Does Saying ‘Tatalaqhaa Tayra’ Constitute a Divorce?

Fatwa ID: 03988

Answered by: Ustadha Umm Abdullah

 

Question

Assalamu Alaykum

I was reading about kinaaya (metaphorical) divorce when I was on break at work.

When got back to work, I started a discussion with a friend who has an Arabic background. In our discussion, he uttered the following sentence: تقلع الطائرة which means ‘the plane took off’. I repeated the phrase with a slight mistake of pronunciation like; 'tatalaqhaa tayra’ and thinking that I’ve pronounced as it should be.


I don't know if I thought about the metaphor of divorce before or after my pronunciation but I know that I thought about it.
I don't know also about what the intention was at that time because just after the conversation I forgot everything, the only thing I remember is the pronunciation.

Our conversation was not about divorce at all.

My questions are:
– Is ‘tatalaqhaa tayra’ a metaphorical divorce?
– Is ‘the plane took off’ (what I thought I was saying) a metaphor of divorce?
– If one of the two above questions is a yes, then what about the doubt on the intention?

 

 

بِسْمِ اللهِ الرَّحْمنِ الرَّحِيْم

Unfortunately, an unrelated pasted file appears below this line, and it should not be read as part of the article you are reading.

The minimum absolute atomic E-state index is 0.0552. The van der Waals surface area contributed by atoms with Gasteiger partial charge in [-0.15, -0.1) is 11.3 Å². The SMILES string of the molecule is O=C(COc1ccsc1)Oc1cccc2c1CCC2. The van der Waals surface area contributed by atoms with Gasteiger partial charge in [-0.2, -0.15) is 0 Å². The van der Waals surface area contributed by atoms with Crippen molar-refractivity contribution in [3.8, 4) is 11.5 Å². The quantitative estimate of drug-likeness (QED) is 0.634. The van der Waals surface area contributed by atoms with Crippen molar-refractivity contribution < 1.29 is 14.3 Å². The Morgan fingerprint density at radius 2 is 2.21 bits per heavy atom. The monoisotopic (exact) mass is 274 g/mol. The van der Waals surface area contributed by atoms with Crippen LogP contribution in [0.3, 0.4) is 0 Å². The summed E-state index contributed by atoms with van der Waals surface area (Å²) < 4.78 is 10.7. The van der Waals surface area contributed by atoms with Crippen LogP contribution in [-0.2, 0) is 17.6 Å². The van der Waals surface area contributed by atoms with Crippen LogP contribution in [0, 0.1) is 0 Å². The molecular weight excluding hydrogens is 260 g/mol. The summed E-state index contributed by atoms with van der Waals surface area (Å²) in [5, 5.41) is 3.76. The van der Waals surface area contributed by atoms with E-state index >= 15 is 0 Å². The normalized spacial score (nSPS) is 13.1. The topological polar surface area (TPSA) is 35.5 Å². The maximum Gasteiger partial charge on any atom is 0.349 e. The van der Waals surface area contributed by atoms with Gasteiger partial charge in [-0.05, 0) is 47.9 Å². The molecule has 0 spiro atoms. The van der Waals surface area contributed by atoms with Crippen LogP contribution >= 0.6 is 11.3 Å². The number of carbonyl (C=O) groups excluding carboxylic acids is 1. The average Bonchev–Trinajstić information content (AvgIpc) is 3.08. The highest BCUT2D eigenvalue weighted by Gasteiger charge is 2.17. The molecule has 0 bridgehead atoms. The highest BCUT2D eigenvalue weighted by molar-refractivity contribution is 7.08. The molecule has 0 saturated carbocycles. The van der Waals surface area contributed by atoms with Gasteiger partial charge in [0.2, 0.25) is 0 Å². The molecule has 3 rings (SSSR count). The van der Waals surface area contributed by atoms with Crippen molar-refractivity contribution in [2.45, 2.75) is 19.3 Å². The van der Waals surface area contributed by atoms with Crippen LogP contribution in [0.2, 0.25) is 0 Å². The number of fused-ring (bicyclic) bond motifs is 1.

In the name of Allah, the Most Gracious, the Most Merciful

 

Answer:

Words that affect divorce have two types:

  1. Sareeh (clear wordings): To clearly express the wordings of divorce, such as to say “I divorce you” or “you are divorced”. These words come into effect whether or not one has the intention of divorce.

 

  1. Kinayah (ambiguous words): To ambiguously express wordings of divorce. Kinayah words do not come into effect unless one intends divorce by them. If the intention of divorce is present, one talaq (revocable divorce) comes into effect.[1]

 

The words you uttered are not a metaphor for divorce.

Having thoughts or intentions in the mind about divorce, but not saying or vocalizing those thoughts, does not result in a divorce.

 

 

Only Allah knows best

Written by Ustadha Umm Abdullah

Checked and approved by Mufti Mohammed Tosir Miah

Darul Ifta Birmingham

 

 

 


[1] وَأَلْفَاظُهُ: صَرِيحٌ، وَمُلْحَقٌ بِهِ وَكِنَايَةٌ(صريحه ما لم يستعمل إلا فيه) ولو بالفارسية (كطلقتك وأنت طالق ومطلقة)(قوله ما لم يستعمل إلا فيه) أي غالبا كما يفيده كلام البحر. وعرفه في التحرير بما يثبت حكمه الشرعي بلا نية


حاشية رد المحتار علي الدر المختار ج ٣/ ص٢٤٦


)كنايته) عند الفقهاء (ما لم يوضع له) أي الطلاق (واحتمله) وغيره (ف) الكنايات (لا تطلق بها)قضاء (إلا بنية أو دلالة الحال(


حاشية رد المحتار علي الدر المختار ج٣/ص٢٩٧

 

 

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